Fort Donelson National Battlefield
During the Civil War of the 1860s, the Union forces were heading south to fight the Confederacy. Fort Donelson was key because of its location on the Cumberland River. When Fort Donelson was captured by the Union in February 1862, it was their first major victory for the Civil War. With the fort under Union control, they now had the door open to the Confederacy. At Fort Donelson, visitors can learn about the battle, view the earthworks and cannons, and take a walk through the area on one of two trails. There also are areas for picnics, parking, and strolls along the Cumberland River.
At Fort Donelson, you can also visit the Fort Donelson National Cemetery and the Dover Hotel, a historic building where the Confederate surrender took place on February 16, 1862. You can contact the Fort Donelson National Battlefield Visitor's Center at (931) 232-5706. The visitor's center is located off Highway 79 just west of the heart of Dover. Read more about Fort Donelson in Explorations.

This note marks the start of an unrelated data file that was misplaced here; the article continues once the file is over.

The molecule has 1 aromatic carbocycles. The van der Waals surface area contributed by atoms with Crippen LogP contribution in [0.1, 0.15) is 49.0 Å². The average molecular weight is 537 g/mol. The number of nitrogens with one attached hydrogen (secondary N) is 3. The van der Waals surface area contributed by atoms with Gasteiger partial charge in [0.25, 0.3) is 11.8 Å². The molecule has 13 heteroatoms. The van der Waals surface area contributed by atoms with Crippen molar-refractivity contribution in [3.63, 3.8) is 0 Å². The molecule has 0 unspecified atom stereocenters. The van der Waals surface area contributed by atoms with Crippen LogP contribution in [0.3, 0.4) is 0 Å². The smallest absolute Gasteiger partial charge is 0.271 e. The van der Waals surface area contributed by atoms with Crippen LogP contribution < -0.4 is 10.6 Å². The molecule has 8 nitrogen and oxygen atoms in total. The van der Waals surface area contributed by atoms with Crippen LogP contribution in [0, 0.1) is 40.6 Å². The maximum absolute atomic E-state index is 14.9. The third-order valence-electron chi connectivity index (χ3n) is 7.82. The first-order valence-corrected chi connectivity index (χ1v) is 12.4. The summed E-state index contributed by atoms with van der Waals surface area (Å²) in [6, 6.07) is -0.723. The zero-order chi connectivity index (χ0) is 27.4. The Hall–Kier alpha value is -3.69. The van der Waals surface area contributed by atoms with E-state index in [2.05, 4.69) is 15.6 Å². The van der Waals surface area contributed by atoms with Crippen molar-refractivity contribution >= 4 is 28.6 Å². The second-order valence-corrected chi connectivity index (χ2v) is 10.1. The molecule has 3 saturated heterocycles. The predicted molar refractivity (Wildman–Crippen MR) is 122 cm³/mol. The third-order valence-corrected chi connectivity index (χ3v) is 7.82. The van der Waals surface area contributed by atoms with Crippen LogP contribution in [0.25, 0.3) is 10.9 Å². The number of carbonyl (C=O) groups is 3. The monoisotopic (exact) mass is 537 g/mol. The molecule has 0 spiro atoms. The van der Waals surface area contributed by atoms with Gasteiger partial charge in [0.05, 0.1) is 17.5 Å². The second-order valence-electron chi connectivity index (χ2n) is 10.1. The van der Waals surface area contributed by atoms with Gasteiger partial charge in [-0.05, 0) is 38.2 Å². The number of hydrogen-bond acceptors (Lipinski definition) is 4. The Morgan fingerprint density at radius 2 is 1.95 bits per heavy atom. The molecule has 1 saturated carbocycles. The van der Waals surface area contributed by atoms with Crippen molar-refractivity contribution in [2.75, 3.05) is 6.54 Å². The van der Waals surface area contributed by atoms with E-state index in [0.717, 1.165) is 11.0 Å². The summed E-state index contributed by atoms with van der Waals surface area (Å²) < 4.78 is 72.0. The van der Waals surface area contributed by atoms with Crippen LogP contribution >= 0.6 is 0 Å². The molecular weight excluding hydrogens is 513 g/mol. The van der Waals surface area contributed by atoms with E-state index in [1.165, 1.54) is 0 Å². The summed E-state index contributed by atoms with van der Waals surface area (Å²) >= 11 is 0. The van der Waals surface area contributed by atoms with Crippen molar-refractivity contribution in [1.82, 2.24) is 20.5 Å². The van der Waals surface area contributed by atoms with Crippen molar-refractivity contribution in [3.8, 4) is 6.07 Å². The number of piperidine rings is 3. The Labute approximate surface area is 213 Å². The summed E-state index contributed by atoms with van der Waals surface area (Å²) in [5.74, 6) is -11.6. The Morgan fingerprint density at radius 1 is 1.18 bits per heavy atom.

Fort Donelson National Cemetery
In July 1862, Congress passed legislation giving the President of the United States the authority to purchase land for the establishment of cemeteries “for soldiers who shall die in the service of their country”. The legislation effectively began the National Cemetery system. In 1867, Fort Donelson Cemetery was established as the final resting for Union soldiers and sailors initially buried in the Fort Donelson area. Visitor Information, P.O. Box 434, Dover, TN 37058-0434 (931)232-5706